Insect fungal symbionts: a promising source of detoxifying enzymes. J Ind Microbiol 9:149-161

Journal of Industrial Microbiology and Biotechnology (Impact Factor: 2.44). 04/1992; 9(3):149-161. DOI: 10.1007/BF01569619
Source: OAI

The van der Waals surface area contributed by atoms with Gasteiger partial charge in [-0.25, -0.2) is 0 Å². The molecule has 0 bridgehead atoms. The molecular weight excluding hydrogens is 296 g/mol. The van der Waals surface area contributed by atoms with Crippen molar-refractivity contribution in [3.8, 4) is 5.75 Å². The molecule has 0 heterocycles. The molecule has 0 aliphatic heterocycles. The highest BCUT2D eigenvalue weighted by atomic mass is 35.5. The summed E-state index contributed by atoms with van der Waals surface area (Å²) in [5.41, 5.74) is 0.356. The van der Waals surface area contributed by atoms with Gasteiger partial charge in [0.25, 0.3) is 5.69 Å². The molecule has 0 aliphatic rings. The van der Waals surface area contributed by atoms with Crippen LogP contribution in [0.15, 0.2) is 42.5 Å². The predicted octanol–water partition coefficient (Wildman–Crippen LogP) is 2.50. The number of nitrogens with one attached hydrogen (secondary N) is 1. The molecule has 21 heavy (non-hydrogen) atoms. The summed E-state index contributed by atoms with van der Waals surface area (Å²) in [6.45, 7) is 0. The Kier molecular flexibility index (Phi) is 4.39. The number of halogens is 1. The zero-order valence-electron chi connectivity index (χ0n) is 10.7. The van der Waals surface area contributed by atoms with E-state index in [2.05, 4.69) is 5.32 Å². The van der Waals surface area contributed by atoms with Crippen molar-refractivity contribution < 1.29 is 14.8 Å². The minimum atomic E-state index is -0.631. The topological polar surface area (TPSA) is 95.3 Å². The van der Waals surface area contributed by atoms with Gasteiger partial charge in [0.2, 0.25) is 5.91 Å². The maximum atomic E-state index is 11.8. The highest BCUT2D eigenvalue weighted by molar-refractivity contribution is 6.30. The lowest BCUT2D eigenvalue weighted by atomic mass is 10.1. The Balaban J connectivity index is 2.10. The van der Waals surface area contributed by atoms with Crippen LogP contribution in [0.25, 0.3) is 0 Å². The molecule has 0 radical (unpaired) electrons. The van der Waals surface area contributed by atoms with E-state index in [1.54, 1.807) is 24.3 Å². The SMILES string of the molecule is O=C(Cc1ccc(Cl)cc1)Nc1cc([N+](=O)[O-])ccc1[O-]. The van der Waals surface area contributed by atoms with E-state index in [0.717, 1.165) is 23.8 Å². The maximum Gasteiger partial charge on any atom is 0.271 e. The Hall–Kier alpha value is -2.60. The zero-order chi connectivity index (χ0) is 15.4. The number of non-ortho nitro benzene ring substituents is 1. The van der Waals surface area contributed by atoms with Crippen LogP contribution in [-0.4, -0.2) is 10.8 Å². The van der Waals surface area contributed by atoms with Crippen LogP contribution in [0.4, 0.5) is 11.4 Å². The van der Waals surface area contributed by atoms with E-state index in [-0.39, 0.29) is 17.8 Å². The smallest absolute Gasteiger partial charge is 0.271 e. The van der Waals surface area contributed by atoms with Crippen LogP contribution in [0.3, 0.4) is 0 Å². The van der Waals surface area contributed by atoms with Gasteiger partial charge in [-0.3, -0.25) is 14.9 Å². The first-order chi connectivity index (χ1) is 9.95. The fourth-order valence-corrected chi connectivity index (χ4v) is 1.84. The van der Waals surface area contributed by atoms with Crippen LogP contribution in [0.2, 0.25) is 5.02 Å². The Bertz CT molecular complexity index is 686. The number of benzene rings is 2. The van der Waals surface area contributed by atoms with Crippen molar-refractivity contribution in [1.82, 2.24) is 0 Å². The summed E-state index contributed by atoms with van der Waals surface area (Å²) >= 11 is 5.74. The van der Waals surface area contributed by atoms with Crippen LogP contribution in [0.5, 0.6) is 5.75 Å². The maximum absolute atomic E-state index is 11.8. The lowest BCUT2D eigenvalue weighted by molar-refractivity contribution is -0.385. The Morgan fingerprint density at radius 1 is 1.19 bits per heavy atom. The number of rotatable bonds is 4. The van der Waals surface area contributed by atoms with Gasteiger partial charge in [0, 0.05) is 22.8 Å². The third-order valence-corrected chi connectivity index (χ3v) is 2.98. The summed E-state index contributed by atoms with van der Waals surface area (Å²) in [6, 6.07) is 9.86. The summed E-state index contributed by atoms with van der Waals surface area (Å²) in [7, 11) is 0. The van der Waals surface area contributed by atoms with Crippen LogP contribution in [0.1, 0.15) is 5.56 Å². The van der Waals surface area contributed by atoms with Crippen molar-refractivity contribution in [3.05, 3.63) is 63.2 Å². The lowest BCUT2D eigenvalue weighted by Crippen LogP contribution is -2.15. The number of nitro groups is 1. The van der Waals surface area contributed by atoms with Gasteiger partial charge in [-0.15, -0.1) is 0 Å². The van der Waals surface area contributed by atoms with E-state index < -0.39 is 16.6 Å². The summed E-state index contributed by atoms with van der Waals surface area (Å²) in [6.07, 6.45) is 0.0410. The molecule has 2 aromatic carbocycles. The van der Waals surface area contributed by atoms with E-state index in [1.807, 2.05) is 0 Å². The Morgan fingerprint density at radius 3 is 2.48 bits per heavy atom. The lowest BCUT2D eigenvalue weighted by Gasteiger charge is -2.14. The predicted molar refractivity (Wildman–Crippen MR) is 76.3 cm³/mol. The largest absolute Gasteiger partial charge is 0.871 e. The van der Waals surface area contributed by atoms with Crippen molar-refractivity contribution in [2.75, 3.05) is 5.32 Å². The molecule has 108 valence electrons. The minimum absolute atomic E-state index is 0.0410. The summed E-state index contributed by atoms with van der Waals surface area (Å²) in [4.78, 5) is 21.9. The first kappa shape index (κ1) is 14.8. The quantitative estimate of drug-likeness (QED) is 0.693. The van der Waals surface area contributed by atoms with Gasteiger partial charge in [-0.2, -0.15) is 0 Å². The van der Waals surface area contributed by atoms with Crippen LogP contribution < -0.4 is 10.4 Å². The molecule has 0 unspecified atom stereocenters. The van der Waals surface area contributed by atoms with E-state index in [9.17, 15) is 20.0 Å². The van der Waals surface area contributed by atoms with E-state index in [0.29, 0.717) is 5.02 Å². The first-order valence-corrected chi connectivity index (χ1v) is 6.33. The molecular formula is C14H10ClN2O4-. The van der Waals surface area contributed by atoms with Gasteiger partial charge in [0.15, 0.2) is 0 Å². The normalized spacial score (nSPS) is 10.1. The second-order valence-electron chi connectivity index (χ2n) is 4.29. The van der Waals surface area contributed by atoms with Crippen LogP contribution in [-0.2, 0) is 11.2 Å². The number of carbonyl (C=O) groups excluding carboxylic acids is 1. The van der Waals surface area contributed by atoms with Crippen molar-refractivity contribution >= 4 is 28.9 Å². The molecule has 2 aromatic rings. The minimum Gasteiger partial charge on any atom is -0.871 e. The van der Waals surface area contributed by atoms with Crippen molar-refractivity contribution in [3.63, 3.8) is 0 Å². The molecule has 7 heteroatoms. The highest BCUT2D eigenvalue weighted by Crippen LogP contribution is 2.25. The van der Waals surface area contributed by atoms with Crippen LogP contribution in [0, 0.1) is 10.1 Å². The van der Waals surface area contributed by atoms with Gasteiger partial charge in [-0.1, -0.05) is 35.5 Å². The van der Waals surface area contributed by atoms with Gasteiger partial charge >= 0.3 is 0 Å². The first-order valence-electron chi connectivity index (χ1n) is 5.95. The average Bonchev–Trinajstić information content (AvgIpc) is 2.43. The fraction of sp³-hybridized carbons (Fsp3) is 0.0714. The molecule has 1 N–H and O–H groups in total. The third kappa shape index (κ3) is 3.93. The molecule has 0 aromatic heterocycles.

Many species of insects cultivate, inoculate, or contain symbiotic fungi. Insects feed on plant materials that contain plant-produced defensive toxins, or are exposed to insecticides or other pesticides when they become economically important pests. Therefore, it is likely that the symbiotic fungi are also exposed to these toxins and may actually contribute to detoxification of these compounds. Fungi associated with bark beetles, ambrosia beetles, termites, leaf-cutting ants, long-horned beetles, wood wasps, and drug store beetles can variously metabolize/detoxify tannins, lignins, terpenes, esters, chlorinated hydrocarbons, and other toxins. The fungi (Attamyces) cultivated by the ants and the yeast (Symbiotaphrina) contained in the cigarette beetle gut appear to have broad-spectrum detoxifying abilities. The present limiting factor for using many of these fungi for large scale detoxification of, for example, contaminated soils or agricultural commodities is their slow growth rate, but conventional strain selection techniques or biotechnological approaches should overcome this problem.

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